Jacques Reymond: A perfect blend

When Jacques Reymond realised his dream of opening his own restaurant in an elegant Melbourne mansion, he was free to evolve and develop his own cooking style. Jacklyn Lloyd discusses his influences from the past

Born in France in the small village of Cuiseaux, about 100km from Lyon, Reymond’s parents had a hotel/restaurant. This made him familiar with professional kitchens from a very young age. From there he went on to work all over the globe and continues to consult in restaurants worldwide today.

He followed his dream to work in Australia. For years, every time Reymond and his wife drove past an old, romantic, Victorian mansion at 78 Williams Road, Melbourne, which was then known as Allisons, he would say: “One day my restaurant will be in this building.” Eventually he opened his eponymous restaurant there and it became an institution for more than 20 years. His years of experience of working in both Brazil and Spain inspired Reymond to combine flavours from these countries – along with the Asian and Pacific ingredients commonly used in Australia – to develop his own unique style using French techniques. His cooking technique evolved “from traditional French to highly individual” – a style that has stood the test of time. “Our cuisine was (and continues to be) individual and personal; a fusion, not a confusion,” he says.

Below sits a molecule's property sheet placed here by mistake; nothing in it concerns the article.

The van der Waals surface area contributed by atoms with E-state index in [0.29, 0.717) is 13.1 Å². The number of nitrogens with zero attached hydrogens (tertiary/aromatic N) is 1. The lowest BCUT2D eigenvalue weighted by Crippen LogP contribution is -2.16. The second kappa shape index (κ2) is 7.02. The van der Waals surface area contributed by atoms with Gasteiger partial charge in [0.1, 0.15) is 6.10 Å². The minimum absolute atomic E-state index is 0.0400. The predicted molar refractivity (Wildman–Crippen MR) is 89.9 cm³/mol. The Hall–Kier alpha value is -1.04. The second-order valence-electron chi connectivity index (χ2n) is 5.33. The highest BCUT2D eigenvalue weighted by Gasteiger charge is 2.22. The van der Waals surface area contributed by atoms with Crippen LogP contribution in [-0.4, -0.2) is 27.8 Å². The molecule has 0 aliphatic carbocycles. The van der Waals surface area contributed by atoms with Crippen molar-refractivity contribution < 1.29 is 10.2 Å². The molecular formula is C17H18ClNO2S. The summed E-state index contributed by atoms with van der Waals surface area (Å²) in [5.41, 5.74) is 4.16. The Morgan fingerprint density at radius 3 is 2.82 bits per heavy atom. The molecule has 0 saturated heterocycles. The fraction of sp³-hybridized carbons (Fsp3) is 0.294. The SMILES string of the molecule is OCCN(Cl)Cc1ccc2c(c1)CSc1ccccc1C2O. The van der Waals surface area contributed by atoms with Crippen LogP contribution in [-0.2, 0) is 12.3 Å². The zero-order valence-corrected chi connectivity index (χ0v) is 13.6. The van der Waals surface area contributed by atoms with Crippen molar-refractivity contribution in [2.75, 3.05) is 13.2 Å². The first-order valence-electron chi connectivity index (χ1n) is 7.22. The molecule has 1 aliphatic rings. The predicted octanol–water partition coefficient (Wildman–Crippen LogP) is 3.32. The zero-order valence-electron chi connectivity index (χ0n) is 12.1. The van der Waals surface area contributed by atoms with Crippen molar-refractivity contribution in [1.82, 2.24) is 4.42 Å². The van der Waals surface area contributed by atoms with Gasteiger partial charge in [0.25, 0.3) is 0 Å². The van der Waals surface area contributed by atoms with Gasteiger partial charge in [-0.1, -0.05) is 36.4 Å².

Reymond’s inspiration was apparent in the restaurant’s décor. In the main room, crisp white linen and sparkling dinnerware set a romantic scene for couples dining on beautifully-plated dishes. While the Mandarin room, simple in its design, featured oriental, rich reds juxtaposed with elegant table settings – blending Asian and French influences. When designing the kitchen at Jacques Reymond the equipment wasn’t the most important consideration. “It’s more about the quality of the products and the selection of suppliers; the skills of the staff. I invested in this more than equipment,” notes Reymond. That investment paid off in 2011 when the Restaurant and Catering Association in Victoria awarded Reymond the Lifetime Achievement Award. His restaurant went on to win Best Restaurant and Best Fine Dining in Victoria for 2013/14. The venue was also part of the prestigious Relais and Châteaux in France that celebrates the culinary arts in hospitality.